My Great-grandpa Jarvis came over to the U.S. on his own from Greece when he was a young teenager. He didn’t want to go to school or stay in his small village, so he packed up and moved to the U.S. where some of his cousins lived. He eventually ended up in Portland and gradually moved from selling fruit out of a cart to owning a fruit and vegetable store.
My Grandpa Lotze’s parents moved to the U.S. from Germany in the early part of the 1900s. They were Brethren pacifists and moved to keep their kids out of military service. They settled in L.A. where they opened a plumbing business that still exists today.
Then there is the Lackey side of the family. I don’t know very much about how that side of the family ended up in the U.S. Others know more, but the family (under other names) traces back much further. I do know that I had ancestors on that side of the family in South Carolina who fought for the Confederacy during the Civil War.
There were also the Joneses. I’ve never met anyone from that side of the family, but there are rumors that the family traces back as far as the Mayflower. Keeping up with the Joneses? They were those kind of Joneses.
The Jonses were also in South Carolina and/or Texas during the Civil War and fought for the South. More than one of my ancestors on this side were early Texas Rangers. A write up about my Great-great-great grandfather Emory Augustus Gracey, who links to the Joneses five generations back, in an official Texas history includes this little gem:
“Next he joined a party of rangers, who were scouts and had several fights with the Indians. They killed one Indian, captured two, and recaptured nine horses at one time, and thirteen at another. After a year thus engaged the great Civil war broke out, and Mr. Gracey enlisted in Company H, Captain J. B. Barry, of the First Texas Cavalry, Colonel H. E. McCullough commanding. They took the first line of posts vacated by the United States forces on the frontier of Texas; next were at Camp Cooper, when that was surrendered to the Confederates, and remained there until April, 1862, ten months, during which time they were in eight engagements with Indians, killing seventeen of the red savages, and captured forty-seven head of horses, and losing four men killed and thirteen wounded, besides two mortally frightened, at least they were never heard from afterward.”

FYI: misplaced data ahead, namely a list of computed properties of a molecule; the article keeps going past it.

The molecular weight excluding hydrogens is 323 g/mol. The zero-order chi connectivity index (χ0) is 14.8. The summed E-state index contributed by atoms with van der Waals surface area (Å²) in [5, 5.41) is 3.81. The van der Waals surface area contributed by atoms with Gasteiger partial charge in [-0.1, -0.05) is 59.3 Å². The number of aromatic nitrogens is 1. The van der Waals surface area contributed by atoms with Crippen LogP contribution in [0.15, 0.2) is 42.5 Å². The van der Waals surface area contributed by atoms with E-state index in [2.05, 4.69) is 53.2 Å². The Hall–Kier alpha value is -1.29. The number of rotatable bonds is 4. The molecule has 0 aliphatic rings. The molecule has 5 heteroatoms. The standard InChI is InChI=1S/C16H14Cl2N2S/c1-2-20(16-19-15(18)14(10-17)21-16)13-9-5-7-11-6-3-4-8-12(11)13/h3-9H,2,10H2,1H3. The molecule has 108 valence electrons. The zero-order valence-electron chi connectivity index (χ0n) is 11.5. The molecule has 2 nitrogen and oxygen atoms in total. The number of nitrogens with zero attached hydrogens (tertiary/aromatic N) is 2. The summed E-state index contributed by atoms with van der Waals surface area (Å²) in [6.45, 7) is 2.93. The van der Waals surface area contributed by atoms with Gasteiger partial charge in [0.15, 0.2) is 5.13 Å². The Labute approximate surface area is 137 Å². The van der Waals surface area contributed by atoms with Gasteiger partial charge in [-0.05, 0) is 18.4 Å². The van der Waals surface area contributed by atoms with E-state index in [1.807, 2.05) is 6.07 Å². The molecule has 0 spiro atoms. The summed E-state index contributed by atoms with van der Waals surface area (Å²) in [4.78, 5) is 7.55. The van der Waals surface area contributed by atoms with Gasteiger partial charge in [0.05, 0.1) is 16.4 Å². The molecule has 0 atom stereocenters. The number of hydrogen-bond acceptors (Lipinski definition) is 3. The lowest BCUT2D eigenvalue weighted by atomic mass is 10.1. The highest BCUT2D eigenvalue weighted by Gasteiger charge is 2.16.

In terms of nice immigration stories, I’m limited to two for four.
Since I’m officially a Lotze it would be easy to pick the convenient stories and bury the other two. The Lotze story is recent and has personal meaning. It is a story about pacifists fleeing religious persecution and I can feel good about lifting it up for public viewing.
At recent protests one of the popular signs reads “We Are All Immigrants," and with that in mind I could hold up this personal immigration story as an example of why our country must remain a place of safe-haven for those seeking freedom and opportunity – something I fully believe.
But the truth is that we are not all immigrants and even those of us who are descended from immigrants don’t have simple histories. The comfortable story is incomplete.
We must recognize that:
Some of us are indigenous to this land and come from families scarred by genocide and forced displacement at the hands of immigrants and colonists.
Some of us are descendants of people brought here in chains as chattel slaves.
Some of us came to flee violence, poverty, and oppression.
And some of us are the descendants of immigrants, but immigrants who came here as settler-colonialists, displacing and killing the land’s indigenous community, while keeping others in chains as slaves.
Some of us still benefit from wealth and societal positions that have come down to us – both directly and indirectly - as a result of our ancestor’s oppression of others.
Most of us share multiple and complex histories.
And we don’t get to pick our stories and histories.
We need to be brutally honest about our history. We need to not only recognize the parts that make us feel good, but also the parts that make us uncomfortable or that perhaps engender shame.
For those of us who are white in particular, it is important to move beyond simple, happy narratives about immigration and gradual integration within a supposed melting pot society. We need to open and air our dirty history. If we don’t embrace and fully understand that dark history, then we will never be able to understand the present realities of others impacted by what is a shared history.
That in turn will continue to keep us from moving towards reconciliation, reparations, transformation, and justice.